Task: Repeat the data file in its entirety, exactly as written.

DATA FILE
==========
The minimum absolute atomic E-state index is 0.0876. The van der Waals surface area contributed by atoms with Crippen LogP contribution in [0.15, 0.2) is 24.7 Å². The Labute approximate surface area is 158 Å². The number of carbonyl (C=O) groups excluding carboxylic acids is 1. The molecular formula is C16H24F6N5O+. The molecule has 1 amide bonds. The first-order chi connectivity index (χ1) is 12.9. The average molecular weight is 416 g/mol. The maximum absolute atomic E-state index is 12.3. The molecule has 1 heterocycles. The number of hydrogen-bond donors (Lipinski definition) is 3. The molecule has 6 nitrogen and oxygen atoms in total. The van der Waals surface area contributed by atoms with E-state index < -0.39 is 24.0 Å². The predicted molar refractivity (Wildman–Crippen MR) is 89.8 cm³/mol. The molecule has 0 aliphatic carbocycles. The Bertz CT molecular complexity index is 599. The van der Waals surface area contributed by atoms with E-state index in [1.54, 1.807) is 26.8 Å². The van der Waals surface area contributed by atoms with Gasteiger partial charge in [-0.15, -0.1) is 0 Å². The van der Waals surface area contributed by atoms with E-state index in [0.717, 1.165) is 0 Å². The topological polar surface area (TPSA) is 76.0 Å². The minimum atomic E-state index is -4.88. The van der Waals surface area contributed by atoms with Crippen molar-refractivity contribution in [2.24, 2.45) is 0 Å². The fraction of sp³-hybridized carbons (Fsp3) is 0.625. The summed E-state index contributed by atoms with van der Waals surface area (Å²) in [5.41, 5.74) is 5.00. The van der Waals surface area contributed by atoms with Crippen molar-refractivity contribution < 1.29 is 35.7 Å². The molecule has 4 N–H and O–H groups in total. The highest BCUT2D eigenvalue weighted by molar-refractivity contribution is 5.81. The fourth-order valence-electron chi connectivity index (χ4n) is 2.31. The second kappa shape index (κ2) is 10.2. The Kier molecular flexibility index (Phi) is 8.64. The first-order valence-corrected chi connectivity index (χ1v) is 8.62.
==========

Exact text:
The minimum absolute atomic E-state index is 0.0876. The van der Waals surface area contributed by atoms with Crippen LogP contribution in [0.15, 0.2) is 24.7 Å². The Labute approximate surface area is 158 Å². The number of carbonyl (C=O) groups excluding carboxylic acids is 1. The molecular formula is C16H24F6N5O+. The molecule has 1 amide bonds. The first-order chi connectivity index (χ1) is 12.9. The average molecular weight is 416 g/mol. The maximum absolute atomic E-state index is 12.3. The molecule has 1 heterocycles. The number of hydrogen-bond donors (Lipinski definition) is 3. The molecule has 6 nitrogen and oxygen atoms in total. The van der Waals surface area contributed by atoms with E-state index < -0.39 is 24.0 Å². The predicted molar refractivity (Wildman–Crippen MR) is 89.8 cm³/mol. The molecule has 0 aliphatic carbocycles. The Bertz CT molecular complexity index is 599. The van der Waals surface area contributed by atoms with E-state index in [1.54, 1.807) is 26.8 Å². The van der Waals surface area contributed by atoms with Gasteiger partial charge in [-0.15, -0.1) is 0 Å². The van der Waals surface area contributed by atoms with E-state index in [0.717, 1.165) is 0 Å². The topological polar surface area (TPSA) is 76.0 Å². The minimum atomic E-state index is -4.88. The van der Waals surface area contributed by atoms with Crippen molar-refractivity contribution in [2.24, 2.45) is 0 Å². The fraction of sp³-hybridized carbons (Fsp3) is 0.625. The summed E-state index contributed by atoms with van der Waals surface area (Å²) in [5.41, 5.74) is 5.00. The van der Waals surface area contributed by atoms with Crippen molar-refractivity contribution < 1.29 is 35.7 Å². The molecule has 4 N–H and O–H groups in total. The highest BCUT2D eigenvalue weighted by molar-refractivity contribution is 5.81. The fourth-order valence-electron chi connectivity index (χ4n) is 2.31. The second kappa shape index (κ2) is 10.2. The Kier molecular flexibility index (Phi) is 8.64. The first-order valence-corrected chi connectivity index (χ1v) is 8.62.